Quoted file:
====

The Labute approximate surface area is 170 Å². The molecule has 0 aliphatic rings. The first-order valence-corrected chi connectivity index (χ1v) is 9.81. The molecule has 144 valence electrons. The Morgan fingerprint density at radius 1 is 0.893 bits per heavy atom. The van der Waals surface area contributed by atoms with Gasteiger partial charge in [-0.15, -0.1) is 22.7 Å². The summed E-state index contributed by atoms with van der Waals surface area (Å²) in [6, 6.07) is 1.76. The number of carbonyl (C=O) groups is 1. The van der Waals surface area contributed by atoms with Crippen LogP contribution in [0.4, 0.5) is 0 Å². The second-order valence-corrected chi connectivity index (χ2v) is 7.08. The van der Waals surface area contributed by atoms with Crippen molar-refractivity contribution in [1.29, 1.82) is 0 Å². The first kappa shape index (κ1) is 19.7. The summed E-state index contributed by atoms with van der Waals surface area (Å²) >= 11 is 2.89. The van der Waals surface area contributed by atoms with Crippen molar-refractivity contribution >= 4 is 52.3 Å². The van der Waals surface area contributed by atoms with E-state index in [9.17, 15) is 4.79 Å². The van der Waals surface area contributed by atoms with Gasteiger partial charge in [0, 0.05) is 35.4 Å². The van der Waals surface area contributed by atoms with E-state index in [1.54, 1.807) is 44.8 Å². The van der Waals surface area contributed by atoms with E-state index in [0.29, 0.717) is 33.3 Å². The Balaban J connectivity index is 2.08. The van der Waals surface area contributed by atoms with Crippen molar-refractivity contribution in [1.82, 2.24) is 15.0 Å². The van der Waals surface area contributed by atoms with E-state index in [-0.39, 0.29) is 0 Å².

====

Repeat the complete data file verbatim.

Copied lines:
The Labute approximate surface area is 170 Å². The molecule has 0 aliphatic rings. The first-order valence-corrected chi connectivity index (χ1v) is 9.81. The molecule has 144 valence electrons. The Morgan fingerprint density at radius 1 is 0.893 bits per heavy atom. The van der Waals surface area contributed by atoms with Gasteiger partial charge in [-0.15, -0.1) is 22.7 Å². The summed E-state index contributed by atoms with van der Waals surface area (Å²) in [6, 6.07) is 1.76. The number of carbonyl (C=O) groups is 1. The van der Waals surface area contributed by atoms with Crippen LogP contribution in [0.4, 0.5) is 0 Å². The second-order valence-corrected chi connectivity index (χ2v) is 7.08. The van der Waals surface area contributed by atoms with Crippen molar-refractivity contribution in [1.29, 1.82) is 0 Å². The first kappa shape index (κ1) is 19.7. The summed E-state index contributed by atoms with van der Waals surface area (Å²) >= 11 is 2.89. The van der Waals surface area contributed by atoms with Crippen molar-refractivity contribution >= 4 is 52.3 Å². The van der Waals surface area contributed by atoms with E-state index in [9.17, 15) is 4.79 Å². The van der Waals surface area contributed by atoms with Gasteiger partial charge in [0, 0.05) is 35.4 Å². The van der Waals surface area contributed by atoms with E-state index in [1.54, 1.807) is 44.8 Å². The van der Waals surface area contributed by atoms with E-state index in [0.29, 0.717) is 33.3 Å². The Balaban J connectivity index is 2.08. The van der Waals surface area contributed by atoms with Crippen molar-refractivity contribution in [1.82, 2.24) is 15.0 Å². The van der Waals surface area contributed by atoms with E-state index in [-0.39, 0.29) is 0 Å².